Vegetarian's Japan Guide

Mangetsu-ji Temple Ukimi-dō and the Eight Views of Ōmi

The city of Ōtsu has many stunning scenery and one of them is at the northern Ōtsu close to Biwako Bridge (琵琶湖大橋). The view of the worship hall of Mangetsu-ji Temple Ukimi-dō (満月寺 浮御堂) sticking out of Lake Biwa is one of the Eight Views of Ōmi (近江八景). Because of its fame, it is a spot visited by many famous Japanese poets, including Matsuo Bashō (松尾芭蕉) from the Edo period.

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The Eight Views of Ōmi at Ukimi-dō

The view chosen to be one of the Eight Views of Ōmi in the Muromachi period (1336 – 1573) is when the geese fly across the sky above Ukimi-dō. Thus, the view was named the Wild Geese Returning Home at Katata (Katata no Rakugan, 堅田落雁).

The formal name of Ukimi-dō is Kaimonsan Mantetsu-ji (海門山 満月寺). It belongs to Rinzai sect’s (臨済宗) Daitoku-ji (大徳寺).

Ⓒ びわこビジターズビューロー

The Founding of Ukimi-dō

Ⓒ びわこビジターズビューロー

The temple has a deep connection with the Enryakuji Temple in Mt. Hiei. It was founded by Eshinsōzu Genshin (恵心僧都源信), who is the founder of Japan’s Pure Land sect. During Genshin’s time at Enryakuji, he founded the Eshin-dō Hall (恵心堂) in the Yokawa area. It is where he completed many books and guidance that laid the foundation of the Pure Land sect.

The legend goes that when Genshin was training in Yokawa at the end of the 11th century, he noticed one part of the surface of Lake Biwa was shining. Wondering why, he went down Mt. Hiei and arrived at where Ukimi-dō is today. A golden Amida Buddha appeared as he tried to scoop the object with a net. Taking this as a message from the Buddha, he established Ukimi-dō to pray for a good afterlife for the fish in Lake Biwa that became someone’s meal.

Furthermore, ships capsize frequently because strong winds are blowing from Mt. Hiei. So the worship hall is also a place to pray for the safety of those who set sail on Lake Biwa.

Inside Ukimi-dō

The worship hall standing above Lake Biwa has 1,000 Amida Buddha statues enshrined. The statues collectively known as Sentaibutsu (千体仏) were all curved by Genshin. Why 1,000, you ask? It is because two statues are always better than one, and three are better than two. The more statues you make, the more chances that someone may encounter the image of Buddha, and therefore the more benefits you will get from making them.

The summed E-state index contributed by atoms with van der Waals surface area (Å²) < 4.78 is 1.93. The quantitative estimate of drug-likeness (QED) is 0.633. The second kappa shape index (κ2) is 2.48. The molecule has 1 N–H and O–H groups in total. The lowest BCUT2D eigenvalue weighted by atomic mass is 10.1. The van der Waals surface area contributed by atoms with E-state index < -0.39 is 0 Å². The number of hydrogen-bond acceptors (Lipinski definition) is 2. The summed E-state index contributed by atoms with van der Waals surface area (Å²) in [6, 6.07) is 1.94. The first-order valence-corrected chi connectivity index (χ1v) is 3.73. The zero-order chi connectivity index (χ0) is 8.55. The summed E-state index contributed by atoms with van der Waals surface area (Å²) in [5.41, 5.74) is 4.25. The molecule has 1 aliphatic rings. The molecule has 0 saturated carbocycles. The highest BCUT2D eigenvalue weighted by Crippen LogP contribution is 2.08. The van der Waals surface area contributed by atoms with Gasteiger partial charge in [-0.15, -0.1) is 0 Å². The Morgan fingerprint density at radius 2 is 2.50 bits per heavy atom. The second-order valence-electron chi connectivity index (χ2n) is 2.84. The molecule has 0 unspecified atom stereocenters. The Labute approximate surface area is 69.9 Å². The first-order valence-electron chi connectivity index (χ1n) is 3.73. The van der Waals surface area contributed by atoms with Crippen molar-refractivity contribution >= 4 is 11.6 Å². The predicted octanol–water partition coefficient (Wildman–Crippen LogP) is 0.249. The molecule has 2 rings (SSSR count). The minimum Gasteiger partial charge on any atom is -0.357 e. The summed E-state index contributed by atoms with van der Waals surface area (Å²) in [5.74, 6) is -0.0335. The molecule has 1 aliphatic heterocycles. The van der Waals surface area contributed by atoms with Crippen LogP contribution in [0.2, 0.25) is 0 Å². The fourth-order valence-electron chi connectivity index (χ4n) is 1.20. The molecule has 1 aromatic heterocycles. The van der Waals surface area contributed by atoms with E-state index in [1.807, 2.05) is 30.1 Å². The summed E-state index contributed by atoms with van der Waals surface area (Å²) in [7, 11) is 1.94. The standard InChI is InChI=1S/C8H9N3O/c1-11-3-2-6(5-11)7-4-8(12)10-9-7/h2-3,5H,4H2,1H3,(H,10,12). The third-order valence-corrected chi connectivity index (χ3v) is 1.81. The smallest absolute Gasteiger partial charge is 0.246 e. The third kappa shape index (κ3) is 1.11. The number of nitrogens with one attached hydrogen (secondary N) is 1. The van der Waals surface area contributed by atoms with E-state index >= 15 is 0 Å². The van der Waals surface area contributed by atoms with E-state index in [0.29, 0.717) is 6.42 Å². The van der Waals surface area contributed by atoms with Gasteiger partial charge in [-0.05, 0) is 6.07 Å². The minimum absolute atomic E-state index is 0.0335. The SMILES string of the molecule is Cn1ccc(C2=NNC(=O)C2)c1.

The current Ukimi-dō was restored in 1937 after a typhoon destroyed it in 1934. Although you won’t be able to see all 1,000 Buddha statues, you will still see many of them when you peek into the hall (^_-)-☆.

Also, although hidden, statues of Kannon Bodhisattva (an Important Cultural Property) and the healing Buddha – Yakushi Nyorai (薬師如来) are also enshrined inside the worship hall.

Rather than just taking photos from Ukimi-dō, you can also get a photo of the worship hall with Lake Biwa and the mountains afar.

A good spot is from Honkatata Lakeshore Green Area (本堅田湖岸緑地) at the south of the temple.

One thing to keep in mind is there are some places where the foothold isn’t as good. So watch your steps when you get there.

Also, if you plan to head there at dawn or night, remember to bring a flashlight.

A similar green area is also at the north of the temple. Although it may be a bit confusing to get there, following the small alleys in between the private houses in the area, you should be able to get to the shore eventually.

A great time for a photography session is just before the sun appears from the horizon when the sky brightens.

Ukimi-dō’s Opening Hours, Admission Fee, and Access Information

  • The opening hours of Ukimi-dō are from 8 am to 5 pm.
  • The admission fee is 300 yen.
  • From JR Katata Station’s (堅田駅) bus stop no. 2 at the west exit, take Kōjaku Bus (江若バス)’s Katata Town Loops Bus (堅田町内循環) and get off at Katatademachi (堅田出町). From the bus stop, it is around a 5-minute walk.
    • On weekends and public holidays, the bus will stop at Ukimi-dō-mae (浮御堂前), making it more convenient.
    • HERE is the timetable for you to refer to. Please use the bus stops’ Japanese name to read.

Discover Other Attractions in Ōtsu City

Ōtsu, the capital of Shiga Prefecture, is filled with rich cultural and historical elements. Although it only lasted for five years, we are sure after you admire the scenery of Japan’s biggest lake – Lake Biwa, it won’t be hard to understand why Emperor Tenji (天智天皇) wanted to stay close to it!

For more information, please refer to our article on Ōtsu City (=゚ω゚)ノ.

Click the photo to find out more about this stunning spot!

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